South African books you didn’t know you needed…

A while back I did a post on South African books you need to get for your kids. This time around I thought I’d share the South African books that caught my attention in the last few months.

It’s been a while since I’ve been this obsessed with the books I’m reading. Walking around like a modern day Belle from Beauty and the Beast with my nose in a book and my head in the clouds. I’ve always been a reader but found that recently I could not concentrate for the duration of some people’s Facebook statuses. So I’m rather happy to be devouring books again.

The South African books in question


1. Kinnes by Chase Rhys

This is what got me started, looking out for specifically local novels. The book is such a fresh take on the South African narrative – I could not put it down. The author tells the story of a group of youngers living in the Cape flats, it touches on drug and alcohol abuse, gangsterism, teenage pregnancy and even the lives of innocent children lost to gang violence. The Afrikaans book is written with a strong Cape dialect and leaves you hoping for a second installment. I did a full review for The Herald Live which you can see here

2. Being Kari by Qarnita Loxton

This debut novel is the perfect read for a lazy day off. It’s quirky, fun and intelligent with a lot of South African symbolism and scenarios. The book follows the life of a staunch Muslim girl Kariema who trades burkas for bikinis and is now known as Kari. With infidelity, death and painful secrets from her past coming to light, it’s no wonder I burnt myself while trying to make coffee without putting the book down.

3. Being Lilli by Qarnita Loxton

With this book set three years after Being Kari, Qarnita shows that she is not a one trick pony. The book is as smart and funny as the first, but as it deals with different characters there is a distinct “voice change”. This time you see a pampered poppie about to lose everything during the run up to her wedding. Her fiance’s family who hail from the Cape Flats aren’t exactly the in laws she invisioned and the supermodel looking woman on her doorstep (with a child who could be her future step daughter) is not at all part of her wedding plans.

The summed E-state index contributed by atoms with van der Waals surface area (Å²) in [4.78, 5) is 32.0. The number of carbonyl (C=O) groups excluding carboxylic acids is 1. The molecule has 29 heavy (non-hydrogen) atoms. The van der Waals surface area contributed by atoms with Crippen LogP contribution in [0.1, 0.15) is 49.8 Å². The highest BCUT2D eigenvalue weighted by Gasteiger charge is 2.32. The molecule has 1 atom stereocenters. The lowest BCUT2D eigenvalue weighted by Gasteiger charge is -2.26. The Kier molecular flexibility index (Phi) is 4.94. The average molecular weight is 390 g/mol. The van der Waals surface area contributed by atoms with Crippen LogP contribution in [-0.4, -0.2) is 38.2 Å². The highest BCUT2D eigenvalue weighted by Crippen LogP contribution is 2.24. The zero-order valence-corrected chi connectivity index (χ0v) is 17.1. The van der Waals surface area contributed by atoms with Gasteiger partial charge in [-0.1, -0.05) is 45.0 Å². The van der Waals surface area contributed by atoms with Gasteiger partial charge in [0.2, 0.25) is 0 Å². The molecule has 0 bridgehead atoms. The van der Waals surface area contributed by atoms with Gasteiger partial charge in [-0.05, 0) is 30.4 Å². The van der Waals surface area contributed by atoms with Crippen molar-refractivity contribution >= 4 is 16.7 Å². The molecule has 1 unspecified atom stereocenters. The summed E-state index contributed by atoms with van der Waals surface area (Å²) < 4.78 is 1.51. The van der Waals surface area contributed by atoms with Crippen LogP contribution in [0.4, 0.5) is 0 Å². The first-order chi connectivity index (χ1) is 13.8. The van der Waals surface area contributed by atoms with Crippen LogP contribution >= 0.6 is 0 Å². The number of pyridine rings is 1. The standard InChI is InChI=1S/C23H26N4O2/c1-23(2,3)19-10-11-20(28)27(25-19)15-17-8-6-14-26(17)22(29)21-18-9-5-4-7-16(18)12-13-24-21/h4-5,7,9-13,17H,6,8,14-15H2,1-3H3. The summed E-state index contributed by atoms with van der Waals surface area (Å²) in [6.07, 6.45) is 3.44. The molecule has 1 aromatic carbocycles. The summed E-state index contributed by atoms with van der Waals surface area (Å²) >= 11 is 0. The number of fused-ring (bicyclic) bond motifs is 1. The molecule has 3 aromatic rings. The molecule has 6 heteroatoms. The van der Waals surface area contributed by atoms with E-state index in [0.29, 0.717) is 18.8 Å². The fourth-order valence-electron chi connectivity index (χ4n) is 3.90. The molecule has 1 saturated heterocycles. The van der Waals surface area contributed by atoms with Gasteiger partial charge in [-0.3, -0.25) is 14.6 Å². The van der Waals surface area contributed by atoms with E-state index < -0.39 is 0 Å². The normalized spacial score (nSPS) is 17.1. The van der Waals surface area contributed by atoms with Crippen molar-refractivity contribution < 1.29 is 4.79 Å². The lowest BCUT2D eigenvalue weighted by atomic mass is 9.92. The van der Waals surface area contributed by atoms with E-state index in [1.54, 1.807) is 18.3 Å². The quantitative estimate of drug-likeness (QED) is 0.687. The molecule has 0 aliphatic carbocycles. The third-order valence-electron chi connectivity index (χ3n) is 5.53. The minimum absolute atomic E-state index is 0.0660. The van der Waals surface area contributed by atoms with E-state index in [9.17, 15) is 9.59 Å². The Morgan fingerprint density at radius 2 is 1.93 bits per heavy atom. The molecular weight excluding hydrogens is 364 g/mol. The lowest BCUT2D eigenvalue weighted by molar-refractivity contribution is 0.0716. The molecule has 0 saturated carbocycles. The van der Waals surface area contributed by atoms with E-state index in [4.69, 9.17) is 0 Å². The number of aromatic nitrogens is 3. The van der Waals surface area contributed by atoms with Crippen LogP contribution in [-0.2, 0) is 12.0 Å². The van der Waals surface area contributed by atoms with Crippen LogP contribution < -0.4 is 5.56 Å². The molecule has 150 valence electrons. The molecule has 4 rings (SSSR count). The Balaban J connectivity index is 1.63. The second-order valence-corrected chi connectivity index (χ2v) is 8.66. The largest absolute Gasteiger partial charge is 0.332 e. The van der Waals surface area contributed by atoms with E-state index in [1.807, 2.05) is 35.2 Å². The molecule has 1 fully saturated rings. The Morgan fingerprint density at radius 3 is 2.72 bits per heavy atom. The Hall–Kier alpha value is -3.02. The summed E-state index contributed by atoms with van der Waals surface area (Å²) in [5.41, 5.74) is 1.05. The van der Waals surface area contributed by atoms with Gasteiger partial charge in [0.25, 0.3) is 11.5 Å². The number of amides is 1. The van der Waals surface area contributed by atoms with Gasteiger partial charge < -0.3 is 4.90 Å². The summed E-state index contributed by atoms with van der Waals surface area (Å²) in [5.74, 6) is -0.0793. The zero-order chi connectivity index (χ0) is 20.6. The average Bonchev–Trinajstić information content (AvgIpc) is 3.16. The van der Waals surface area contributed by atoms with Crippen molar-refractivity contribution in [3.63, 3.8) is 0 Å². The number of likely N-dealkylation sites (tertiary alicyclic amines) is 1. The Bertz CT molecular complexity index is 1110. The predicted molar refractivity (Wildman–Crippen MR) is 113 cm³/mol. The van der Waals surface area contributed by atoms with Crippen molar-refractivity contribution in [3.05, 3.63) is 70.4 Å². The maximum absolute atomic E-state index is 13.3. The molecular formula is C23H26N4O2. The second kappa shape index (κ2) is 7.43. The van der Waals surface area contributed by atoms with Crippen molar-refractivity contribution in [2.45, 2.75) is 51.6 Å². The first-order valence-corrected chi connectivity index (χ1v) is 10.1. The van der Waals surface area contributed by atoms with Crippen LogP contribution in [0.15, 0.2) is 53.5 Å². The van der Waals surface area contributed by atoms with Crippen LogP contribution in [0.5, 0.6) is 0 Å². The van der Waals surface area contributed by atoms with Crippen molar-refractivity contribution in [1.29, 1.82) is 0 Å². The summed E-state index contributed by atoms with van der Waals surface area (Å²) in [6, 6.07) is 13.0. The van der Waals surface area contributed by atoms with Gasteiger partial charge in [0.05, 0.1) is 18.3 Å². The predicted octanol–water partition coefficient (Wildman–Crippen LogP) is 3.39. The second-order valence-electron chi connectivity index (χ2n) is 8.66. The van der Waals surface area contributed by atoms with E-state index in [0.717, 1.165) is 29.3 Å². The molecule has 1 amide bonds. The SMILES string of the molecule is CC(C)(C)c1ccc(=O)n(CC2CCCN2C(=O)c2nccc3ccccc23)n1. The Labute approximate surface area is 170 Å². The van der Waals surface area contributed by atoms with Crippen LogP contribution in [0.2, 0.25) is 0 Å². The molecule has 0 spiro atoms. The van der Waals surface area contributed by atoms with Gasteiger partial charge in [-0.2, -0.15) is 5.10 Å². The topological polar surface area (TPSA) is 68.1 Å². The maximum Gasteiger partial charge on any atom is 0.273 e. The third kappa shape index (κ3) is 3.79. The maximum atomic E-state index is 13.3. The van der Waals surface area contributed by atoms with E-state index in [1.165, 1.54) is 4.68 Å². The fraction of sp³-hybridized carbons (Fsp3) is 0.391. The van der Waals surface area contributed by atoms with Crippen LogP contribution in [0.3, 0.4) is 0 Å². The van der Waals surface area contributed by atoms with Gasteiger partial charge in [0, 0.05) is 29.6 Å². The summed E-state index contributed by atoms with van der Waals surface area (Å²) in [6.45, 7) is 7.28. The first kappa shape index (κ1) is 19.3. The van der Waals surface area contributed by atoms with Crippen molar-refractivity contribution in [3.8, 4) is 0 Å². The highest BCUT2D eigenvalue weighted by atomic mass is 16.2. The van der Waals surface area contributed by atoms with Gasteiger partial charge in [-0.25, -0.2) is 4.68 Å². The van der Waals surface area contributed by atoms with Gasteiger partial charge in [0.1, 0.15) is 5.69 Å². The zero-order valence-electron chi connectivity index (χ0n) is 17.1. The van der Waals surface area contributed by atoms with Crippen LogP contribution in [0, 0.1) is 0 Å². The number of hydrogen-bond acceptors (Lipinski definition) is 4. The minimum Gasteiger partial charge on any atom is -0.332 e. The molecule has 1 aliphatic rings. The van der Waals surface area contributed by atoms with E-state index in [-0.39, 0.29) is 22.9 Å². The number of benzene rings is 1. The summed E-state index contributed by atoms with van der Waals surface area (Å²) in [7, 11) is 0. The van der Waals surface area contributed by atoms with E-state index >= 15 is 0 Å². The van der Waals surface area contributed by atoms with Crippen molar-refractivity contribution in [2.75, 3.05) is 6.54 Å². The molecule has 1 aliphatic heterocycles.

I reviewed both of those for the Helald Live

Non fiction

1. And then Mama Said… By Tumi Morake

I like Tumi Morake, she’s funny and quick witted, but in an intelligent way that makes you feel like you could have great laughs over a glass of wine. I always thought of her as relatable and strong, and this book proves me right. Wow! This autobiography pulls no punches, she is open and honest about every detail of her life from he parents’ incarceration due to apartheid to financial hardships, sexual abuse and even infidelity. She shares her story in such a candid way you can’t help but respect her even more… I will admit I had to put the book down at points because I was feeling too many feelings but wow, such a must read.

2. Letters to my son by Mignonne Breier

I know that some of my readers found this blog due to a sad thing we have in common. The death of a child. I wrote letters to Logan as a healing mechanism so this book really spoke to me. After the unexpected death of her son Mathew at age 25, Mignonne goes on a journey of healing. Her letters will hit you in the feels and make you hug your loved ones a little tighter. Her conversational style is peppered with so much emotion that her healing somehow helped me heal. (this book is not as brand new as the others Infact it was first published in 2013)

So those are the South African books that have really spoken to me recently. Please do share other titles you think I might enjoy.

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